package. Members of Congress are divided between those motivated entirely
by the desire to overturn the results of the last election, and those afraid
of losing their seats--no wonder the lobbyists have such easy pickings
getting legislation twisted to their liking.
I wouldn't want facts to get in the way of a good story but that's not
exactly how it went down.
The"Icesave" Internet bank owned by Iceland's Landsbanki did business
with the English and the Dutch. In order to do business in those
countries they had to participate in the those government's bank
deposit insurance programs. Basically the same as our FDIC.
They did that by enrolling Iceland's bank deposit insurance program
with the English and the Dutch. This was required so that Iceland's
deposit insurance would cover British and Dutch deposits made to
Iceland's bank. This was all done with Iceland government approval so
that the Icelandic bank could do business in those countries. This is
also standard practice with foreign banks operating within the EU and
not at all out of the ordinary.
When the Iceland banks went broke in 2008, the Iceland deposit
insurance program went broke too after it paid the Icelanders back
for their deposits in that bank and paid depositors of two other
failed Icelandic banks. Now, since Iceland's deposit insurance
program had no money, the English and the Dutch governments both
covered their domestic depositors (with the Icelandic bank) with their
own bank deposit insurance programs.
Now, they want that money back from Iceland. Even Iceland's
Chancellor says they will get it but it's a matter of how much and
when. The original agreement which was vetoed by the President (and
caused the referendum) was 5.5% interest over 14 years with the first
7 years interest deferred.
The whole public vote was a political move to show the lack of support
for the original agreement and put Iceland in a better negotiating
position. What the President is looking for here is a better deal.
He'll get it, Parliament will agree to it, the President will sign it
and the public likely won't get to vote on it next time. They will
however still get to pay for it...or at least some of it.
Thanks for the history lesson behind it all, although it still clear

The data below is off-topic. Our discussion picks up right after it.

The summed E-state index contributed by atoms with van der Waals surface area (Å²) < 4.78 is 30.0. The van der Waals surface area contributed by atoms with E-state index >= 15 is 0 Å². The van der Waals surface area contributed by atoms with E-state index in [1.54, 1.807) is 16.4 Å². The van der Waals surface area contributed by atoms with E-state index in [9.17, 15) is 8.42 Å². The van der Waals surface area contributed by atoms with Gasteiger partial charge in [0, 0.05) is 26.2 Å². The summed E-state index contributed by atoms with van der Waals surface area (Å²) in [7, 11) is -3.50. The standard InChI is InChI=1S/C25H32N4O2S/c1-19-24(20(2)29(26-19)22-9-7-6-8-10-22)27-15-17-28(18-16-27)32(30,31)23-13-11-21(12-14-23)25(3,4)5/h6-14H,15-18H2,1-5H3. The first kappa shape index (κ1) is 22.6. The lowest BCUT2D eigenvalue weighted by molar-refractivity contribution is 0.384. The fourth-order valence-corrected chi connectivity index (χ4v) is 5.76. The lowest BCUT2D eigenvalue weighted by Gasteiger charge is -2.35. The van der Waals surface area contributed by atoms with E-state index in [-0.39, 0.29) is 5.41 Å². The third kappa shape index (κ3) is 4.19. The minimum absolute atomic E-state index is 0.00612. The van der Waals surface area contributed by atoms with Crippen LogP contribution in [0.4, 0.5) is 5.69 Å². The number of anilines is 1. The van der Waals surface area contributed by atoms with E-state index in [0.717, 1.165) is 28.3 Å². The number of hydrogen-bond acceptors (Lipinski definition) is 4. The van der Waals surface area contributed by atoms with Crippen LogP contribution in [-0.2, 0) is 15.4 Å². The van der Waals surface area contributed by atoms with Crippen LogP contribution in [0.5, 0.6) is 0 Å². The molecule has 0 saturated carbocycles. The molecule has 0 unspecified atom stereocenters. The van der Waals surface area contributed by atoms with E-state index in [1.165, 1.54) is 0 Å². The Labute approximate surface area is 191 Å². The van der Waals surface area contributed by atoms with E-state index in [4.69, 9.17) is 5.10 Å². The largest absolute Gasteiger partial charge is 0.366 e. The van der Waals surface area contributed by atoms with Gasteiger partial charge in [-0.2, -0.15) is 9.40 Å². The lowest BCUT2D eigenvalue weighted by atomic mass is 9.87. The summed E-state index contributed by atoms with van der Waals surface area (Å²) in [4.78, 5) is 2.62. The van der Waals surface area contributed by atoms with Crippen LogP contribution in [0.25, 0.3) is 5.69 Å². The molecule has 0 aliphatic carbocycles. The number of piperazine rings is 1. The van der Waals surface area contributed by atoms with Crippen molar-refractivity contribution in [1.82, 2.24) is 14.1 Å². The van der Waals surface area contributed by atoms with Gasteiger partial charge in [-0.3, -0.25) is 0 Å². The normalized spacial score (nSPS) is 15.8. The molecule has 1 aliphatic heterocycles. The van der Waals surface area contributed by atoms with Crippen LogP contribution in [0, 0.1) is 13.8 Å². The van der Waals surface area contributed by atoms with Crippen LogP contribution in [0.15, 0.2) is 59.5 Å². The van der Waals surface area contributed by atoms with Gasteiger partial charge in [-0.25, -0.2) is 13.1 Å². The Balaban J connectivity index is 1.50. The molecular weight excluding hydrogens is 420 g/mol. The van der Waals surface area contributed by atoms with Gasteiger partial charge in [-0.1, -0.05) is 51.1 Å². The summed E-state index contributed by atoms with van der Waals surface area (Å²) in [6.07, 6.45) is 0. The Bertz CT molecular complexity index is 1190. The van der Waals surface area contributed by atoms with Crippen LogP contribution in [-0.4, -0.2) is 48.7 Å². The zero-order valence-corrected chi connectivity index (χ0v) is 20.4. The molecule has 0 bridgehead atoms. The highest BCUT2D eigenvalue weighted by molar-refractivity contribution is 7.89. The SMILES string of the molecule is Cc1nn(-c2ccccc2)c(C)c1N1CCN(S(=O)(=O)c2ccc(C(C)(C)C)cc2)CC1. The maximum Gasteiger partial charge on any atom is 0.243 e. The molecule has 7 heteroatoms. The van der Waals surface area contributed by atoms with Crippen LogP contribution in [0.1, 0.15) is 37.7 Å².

that the Icelanders have no taste to participate in a proposal shoved
down their throat by a government which will be hard put to get itself
re-elected. The next president will get elected based on the platform
that the Icelanders are not going to pay, so they'll repeal whatever
legislation the current idiots will sign. This is not about whether or
not they should pay, it is about WILL they pay? 10cents-on-the-dollar
maybe? Even that would be a bitter pill to swallow. There is only
320,000 of them for chrissakes and all they got is some fish and
If they refuse to pay they will be signing thier economic suicide
note , Britain and Holland have already said publicly that if they
dont pay they will veto any entry to the EU , and as the UK has
influence with the imf , its unlikely iceland will get the bail out
it needs without agreeing to pay up
There is also the issue of trade , Iceland needs the EU markets , the
EU markets dont need Iceland
What about the BEST Icelandic lutefisk? How will you ever go without?
Iceland would make a nice launch pad for those new Iranian missiles.
You get them vikings pissed off enough to start building longboats
I think the biggest problem is that the whole island isn't worth 5
billion... and yet the Dutch and British banks thought it was safe?
With adequate collateral?
Lutefisk is only for enslaved Vikings. No one else will touch it
From what? Concrete, or iceshavings?
Iceland has apparently some very nice people, drinks, and other touristic
attractions. They'll have to make do wth that. I wouldn't mind visiting
Icelanders (at least some) made contract(s) with Ukkies and Dutch. They
better keep their promises. It's too bad that not all Icelanders were
consulted beforehand, but they are still all in it. Same here in the US.
We all are going to pay for the financial meltdown, whether we took
advantage of it or not. The bandits did get away with it.